Preliminary assessment: A successful Theme Year
The reasons for this year of commemoration, of remembrance, of warning and of active discussion are two historic events: the 80th anniversary of the Nazis' assumption of power on 30 January 1933 and the 75th anniversary of the November pogroms of 1938. The Theme Year DIVERSITY DESTROYED. BERLIN 1933-1938 thus began on 30 January 2013. A joint effort that united over 170 partners, the project combined a variety of approaches to span the chasm between the diversity destroyed by the Nazi regime to Berlin's newfound diversity as an international centre for artists, creative people and scientists from around the world. Project partners included museums, clubs, associations, foundations, galleries, artists, theatres, archives, district governments as well as historical, documentation and memorial sites and private initiatives in Berlin.
Alongside the events staged by the project partners, the Theme Year also highlighted the biographies of Berliners who shaped the cultural, economic and scientific life of Berlin in the 1920s and 1930 and were persecuted and murdered by the Nazis. One objective of the Theme Year was to remember these individuals and return them to their rightful place at the heart of Berlin city life. With the pillars of the portrait exhibition in Berlin's Lustgarten with 222 short portraits, the 11 city markers – groups of pillars at historical sites in Berlin – and the numerous project partner pillars, the biographical approach runs through the Theme Year like a thread connecting the various activities. It also generated interest among broad and new swathes of the public for the nearly 1,000 events put on by the project partners. The event formats range from exhibitions, discussion round tables and lectures to publications, film projects, city tours and walks as well as temporary art projects, multimedia collages, apps and theatre productions and will be staged through 31 December.
Since 31 January and through 10 November, the main hub for the Theme Year has been the portal exhibition for the Theme Year at the Deutsche Historische Museum, which has had more than 120,000 visitors from Germany and abroad so far. Interest in guided tours of the exhibition has been equally great. There have been over 425 public tours in German and English.
A visitor survey showed that the portal exhibition at the Deutsche Historische Museum as well as the portrait exhibition in the Lustgarten appealed to guests of every age, men and women, tourists and locals in equal measure. The interest of foreign visitors has also been substantial; during a twoweek survey period, interviews were conducted with visitors from 41 different countries. The project has also focused public attention on some historical sites for the first time, such as the Nazi history of Schwanenwerder island, the former labour and correctional facility in Rummelsburg, the forced labour camp in Kaulsdorf, the torture chamber in Papestraße and the Köpenicker Blutwoche Memorial Site.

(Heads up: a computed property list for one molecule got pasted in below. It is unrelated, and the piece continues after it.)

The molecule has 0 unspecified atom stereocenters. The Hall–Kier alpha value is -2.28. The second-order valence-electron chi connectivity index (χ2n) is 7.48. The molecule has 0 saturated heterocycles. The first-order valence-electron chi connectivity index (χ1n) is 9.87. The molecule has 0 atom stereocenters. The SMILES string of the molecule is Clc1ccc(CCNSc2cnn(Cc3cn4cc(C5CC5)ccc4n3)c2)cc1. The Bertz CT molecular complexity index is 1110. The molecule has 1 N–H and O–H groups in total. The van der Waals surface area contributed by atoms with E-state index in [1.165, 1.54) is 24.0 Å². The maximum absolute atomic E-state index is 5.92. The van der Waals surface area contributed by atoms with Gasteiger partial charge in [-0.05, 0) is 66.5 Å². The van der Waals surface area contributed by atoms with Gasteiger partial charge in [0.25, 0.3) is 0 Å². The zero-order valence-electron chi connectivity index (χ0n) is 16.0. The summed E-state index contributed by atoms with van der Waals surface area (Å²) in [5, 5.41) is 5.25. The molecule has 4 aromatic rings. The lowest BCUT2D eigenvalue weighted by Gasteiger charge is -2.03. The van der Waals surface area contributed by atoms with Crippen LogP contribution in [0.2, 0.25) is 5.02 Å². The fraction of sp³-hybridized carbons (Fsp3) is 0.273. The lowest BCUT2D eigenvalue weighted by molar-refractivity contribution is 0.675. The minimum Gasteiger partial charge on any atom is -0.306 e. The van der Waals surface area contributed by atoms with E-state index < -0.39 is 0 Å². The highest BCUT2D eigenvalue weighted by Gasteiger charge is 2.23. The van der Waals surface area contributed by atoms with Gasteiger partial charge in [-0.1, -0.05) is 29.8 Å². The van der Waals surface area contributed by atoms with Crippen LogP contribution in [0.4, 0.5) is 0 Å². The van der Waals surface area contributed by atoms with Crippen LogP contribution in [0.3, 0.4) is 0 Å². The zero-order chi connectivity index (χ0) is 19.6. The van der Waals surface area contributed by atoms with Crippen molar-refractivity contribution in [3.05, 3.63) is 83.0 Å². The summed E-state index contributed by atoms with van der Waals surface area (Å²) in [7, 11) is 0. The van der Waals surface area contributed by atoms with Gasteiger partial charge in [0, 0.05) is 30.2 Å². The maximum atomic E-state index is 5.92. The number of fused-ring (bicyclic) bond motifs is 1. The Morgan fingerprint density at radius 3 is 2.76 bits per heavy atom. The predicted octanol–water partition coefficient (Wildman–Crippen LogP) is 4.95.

Information and continuity
The Theme Year “Diversity Destroyed” started in January 2013 with roughly 120 projects partners, and quickly grew to include over 170. All were actively involved in the communication effort. Every partner received a presentation of its project on the internet and published its events there as well as in the Theme Year programmes. A series of project partner postcards were developed that were distributed at countless locations in Berlin, from the city library to the Berlin Tourist Info office at the Brandenburg Gate.
The internet was and remains the central medium for Theme Year communications. From the more than 1,300 pages of information, many of which are also available in English, content of a more permanent character will remain accessible at www.berlin.de. Among the content to be retained online is historical background data gathered in the course of research as well as the now over 360 biographies, which can be expanded in the future. This also applies to the Stolperstein portal, which first went online during the Theme Year. Through September 2013 there were some 360,000 visits to the website – an average of 40,000 per month.
During the Theme Year, a number of eventrelated publications were released including the books mentioned above. The theme year also brought out its own book titled “Zerstörte Vielfalt. Berlin 1933–1938–1945. Eine Stadt erinnert sich” (“Diversity Destroyed. Berlin 1933–1938–1945. A City Remembers.), which has a biographical focus. Journalists in the city receive current information on an almost daily basis. Posters and other forms of communication in central areas of the city directed attention to the Theme Year at different times throughout the year and tied the activities together with a high recognition value. Special thanks go to WALL AG for their support.
The Berlin Theme Year 2013 is an initiative of the State of Berlin coordinated by the staterun organisation Kulturprojekte Berlin. This year of commemoration, admonition, remembrance and active discussion is supported by funds from the Stiftung Deutsche Klassenlotterie Berlin and the Capital Cultural Fund. It is also conducted in cooperation with other partners and sponsors.